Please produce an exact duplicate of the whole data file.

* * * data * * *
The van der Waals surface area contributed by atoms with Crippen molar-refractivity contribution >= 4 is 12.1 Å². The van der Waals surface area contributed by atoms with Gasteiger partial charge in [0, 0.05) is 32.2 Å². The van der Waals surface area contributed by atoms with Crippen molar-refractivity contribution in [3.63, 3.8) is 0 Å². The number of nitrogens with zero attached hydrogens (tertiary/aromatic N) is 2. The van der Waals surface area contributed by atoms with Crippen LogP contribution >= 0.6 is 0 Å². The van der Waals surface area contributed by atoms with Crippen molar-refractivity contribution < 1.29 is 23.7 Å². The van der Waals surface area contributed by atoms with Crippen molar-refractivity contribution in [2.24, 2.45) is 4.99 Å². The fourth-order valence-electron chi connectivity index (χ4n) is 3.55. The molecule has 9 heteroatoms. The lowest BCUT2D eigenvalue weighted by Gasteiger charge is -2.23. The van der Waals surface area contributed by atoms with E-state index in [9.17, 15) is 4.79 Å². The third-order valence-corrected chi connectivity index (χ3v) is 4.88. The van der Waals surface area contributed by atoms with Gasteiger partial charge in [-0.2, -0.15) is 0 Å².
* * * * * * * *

The van der Waals surface area contributed by atoms with Crippen molar-refractivity contribution >= 4 is 12.1 Å². The van der Waals surface area contributed by atoms with Gasteiger partial charge in [0, 0.05) is 32.2 Å². The van der Waals surface area contributed by atoms with Crippen molar-refractivity contribution in [3.63, 3.8) is 0 Å². The number of nitrogens with zero attached hydrogens (tertiary/aromatic N) is 2. The van der Waals surface area contributed by atoms with Crippen LogP contribution >= 0.6 is 0 Å². The van der Waals surface area contributed by atoms with Crippen molar-refractivity contribution < 1.29 is 23.7 Å². The van der Waals surface area contributed by atoms with Crippen molar-refractivity contribution in [2.24, 2.45) is 4.99 Å². The fourth-order valence-electron chi connectivity index (χ4n) is 3.55. The molecule has 9 heteroatoms. The lowest BCUT2D eigenvalue weighted by Gasteiger charge is -2.23. The van der Waals surface area contributed by atoms with E-state index in [9.17, 15) is 4.79 Å². The third-order valence-corrected chi connectivity index (χ3v) is 4.88. The van der Waals surface area contributed by atoms with Gasteiger partial charge in [-0.2, -0.15) is 0 Å².